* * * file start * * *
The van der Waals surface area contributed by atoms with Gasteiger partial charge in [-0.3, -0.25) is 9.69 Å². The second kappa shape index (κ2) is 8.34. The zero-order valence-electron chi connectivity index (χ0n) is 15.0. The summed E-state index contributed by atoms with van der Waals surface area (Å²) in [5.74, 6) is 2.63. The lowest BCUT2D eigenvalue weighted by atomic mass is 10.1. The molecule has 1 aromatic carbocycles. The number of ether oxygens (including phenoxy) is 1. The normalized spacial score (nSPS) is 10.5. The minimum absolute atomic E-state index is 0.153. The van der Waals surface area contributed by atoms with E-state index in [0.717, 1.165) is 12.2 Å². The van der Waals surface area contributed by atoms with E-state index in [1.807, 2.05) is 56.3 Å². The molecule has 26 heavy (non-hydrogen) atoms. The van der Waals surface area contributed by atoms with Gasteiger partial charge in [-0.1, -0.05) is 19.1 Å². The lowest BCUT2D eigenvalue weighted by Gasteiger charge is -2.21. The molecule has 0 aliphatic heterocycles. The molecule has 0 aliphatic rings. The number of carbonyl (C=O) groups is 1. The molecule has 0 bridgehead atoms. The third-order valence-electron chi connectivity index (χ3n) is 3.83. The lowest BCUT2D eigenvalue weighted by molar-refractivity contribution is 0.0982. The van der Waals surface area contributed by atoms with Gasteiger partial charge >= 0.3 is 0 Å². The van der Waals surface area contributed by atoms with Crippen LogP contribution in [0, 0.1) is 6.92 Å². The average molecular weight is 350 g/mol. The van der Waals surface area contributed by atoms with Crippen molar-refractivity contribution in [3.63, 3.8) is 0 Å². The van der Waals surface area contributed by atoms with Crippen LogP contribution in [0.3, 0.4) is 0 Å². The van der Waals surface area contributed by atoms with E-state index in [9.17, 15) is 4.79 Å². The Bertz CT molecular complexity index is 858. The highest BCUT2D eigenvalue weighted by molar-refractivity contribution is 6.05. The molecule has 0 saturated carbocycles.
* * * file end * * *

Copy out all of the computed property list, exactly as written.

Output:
The van der Waals surface area contributed by atoms with Gasteiger partial charge in [-0.3, -0.25) is 9.69 Å². The second kappa shape index (κ2) is 8.34. The zero-order valence-electron chi connectivity index (χ0n) is 15.0. The summed E-state index contributed by atoms with van der Waals surface area (Å²) in [5.74, 6) is 2.63. The lowest BCUT2D eigenvalue weighted by atomic mass is 10.1. The molecule has 1 aromatic carbocycles. The number of ether oxygens (including phenoxy) is 1. The normalized spacial score (nSPS) is 10.5. The minimum absolute atomic E-state index is 0.153. The van der Waals surface area contributed by atoms with E-state index in [0.717, 1.165) is 12.2 Å². The van der Waals surface area contributed by atoms with E-state index in [1.807, 2.05) is 56.3 Å². The molecule has 26 heavy (non-hydrogen) atoms. The van der Waals surface area contributed by atoms with Gasteiger partial charge in [-0.1, -0.05) is 19.1 Å². The lowest BCUT2D eigenvalue weighted by Gasteiger charge is -2.21. The molecule has 0 aliphatic heterocycles. The molecule has 0 aliphatic rings. The number of carbonyl (C=O) groups is 1. The molecule has 0 bridgehead atoms. The third-order valence-electron chi connectivity index (χ3n) is 3.83. The lowest BCUT2D eigenvalue weighted by molar-refractivity contribution is 0.0982. The van der Waals surface area contributed by atoms with Gasteiger partial charge >= 0.3 is 0 Å². The van der Waals surface area contributed by atoms with Crippen LogP contribution in [0, 0.1) is 6.92 Å². The average molecular weight is 350 g/mol. The van der Waals surface area contributed by atoms with Crippen molar-refractivity contribution in [3.63, 3.8) is 0 Å². The van der Waals surface area contributed by atoms with Crippen LogP contribution in [0.3, 0.4) is 0 Å². The van der Waals surface area contributed by atoms with E-state index in [9.17, 15) is 4.79 Å². The Bertz CT molecular complexity index is 858. The highest BCUT2D eigenvalue weighted by molar-refractivity contribution is 6.05. The molecule has 0 saturated carbocycles.